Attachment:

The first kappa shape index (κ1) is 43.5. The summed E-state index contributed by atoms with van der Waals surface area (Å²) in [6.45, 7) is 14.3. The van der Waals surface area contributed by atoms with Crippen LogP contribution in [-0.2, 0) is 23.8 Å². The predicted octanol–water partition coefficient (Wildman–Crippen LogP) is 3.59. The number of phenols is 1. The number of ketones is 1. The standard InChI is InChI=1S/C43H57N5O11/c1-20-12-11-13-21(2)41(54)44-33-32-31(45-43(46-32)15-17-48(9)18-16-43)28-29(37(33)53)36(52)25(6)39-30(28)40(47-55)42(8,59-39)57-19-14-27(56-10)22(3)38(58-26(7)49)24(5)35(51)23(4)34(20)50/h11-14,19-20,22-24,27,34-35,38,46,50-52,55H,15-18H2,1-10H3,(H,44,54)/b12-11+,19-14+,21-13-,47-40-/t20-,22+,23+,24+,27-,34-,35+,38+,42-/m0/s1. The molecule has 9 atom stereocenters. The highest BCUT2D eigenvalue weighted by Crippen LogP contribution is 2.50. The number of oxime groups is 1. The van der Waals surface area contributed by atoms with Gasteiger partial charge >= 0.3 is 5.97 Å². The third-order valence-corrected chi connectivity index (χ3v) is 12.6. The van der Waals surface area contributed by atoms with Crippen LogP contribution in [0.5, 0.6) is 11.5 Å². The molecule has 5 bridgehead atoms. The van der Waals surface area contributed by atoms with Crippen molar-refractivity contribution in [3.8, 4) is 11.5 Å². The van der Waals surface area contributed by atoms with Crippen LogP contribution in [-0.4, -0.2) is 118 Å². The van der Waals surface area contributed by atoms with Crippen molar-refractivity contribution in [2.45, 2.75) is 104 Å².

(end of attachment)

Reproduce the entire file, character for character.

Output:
The first kappa shape index (κ1) is 43.5. The summed E-state index contributed by atoms with van der Waals surface area (Å²) in [6.45, 7) is 14.3. The van der Waals surface area contributed by atoms with Crippen LogP contribution in [-0.2, 0) is 23.8 Å². The predicted octanol–water partition coefficient (Wildman–Crippen LogP) is 3.59. The number of phenols is 1. The number of ketones is 1. The standard InChI is InChI=1S/C43H57N5O11/c1-20-12-11-13-21(2)41(54)44-33-32-31(45-43(46-32)15-17-48(9)18-16-43)28-29(37(33)53)36(52)25(6)39-30(28)40(47-55)42(8,59-39)57-19-14-27(56-10)22(3)38(58-26(7)49)24(5)35(51)23(4)34(20)50/h11-14,19-20,22-24,27,34-35,38,46,50-52,55H,15-18H2,1-10H3,(H,44,54)/b12-11+,19-14+,21-13-,47-40-/t20-,22+,23+,24+,27-,34-,35+,38+,42-/m0/s1. The molecule has 9 atom stereocenters. The highest BCUT2D eigenvalue weighted by Crippen LogP contribution is 2.50. The number of oxime groups is 1. The van der Waals surface area contributed by atoms with Gasteiger partial charge >= 0.3 is 5.97 Å². The third-order valence-corrected chi connectivity index (χ3v) is 12.6. The van der Waals surface area contributed by atoms with Crippen LogP contribution in [0.5, 0.6) is 11.5 Å². The molecule has 5 bridgehead atoms. The van der Waals surface area contributed by atoms with Crippen molar-refractivity contribution in [3.8, 4) is 11.5 Å². The van der Waals surface area contributed by atoms with Crippen LogP contribution in [-0.4, -0.2) is 118 Å². The van der Waals surface area contributed by atoms with Crippen molar-refractivity contribution in [2.45, 2.75) is 104 Å².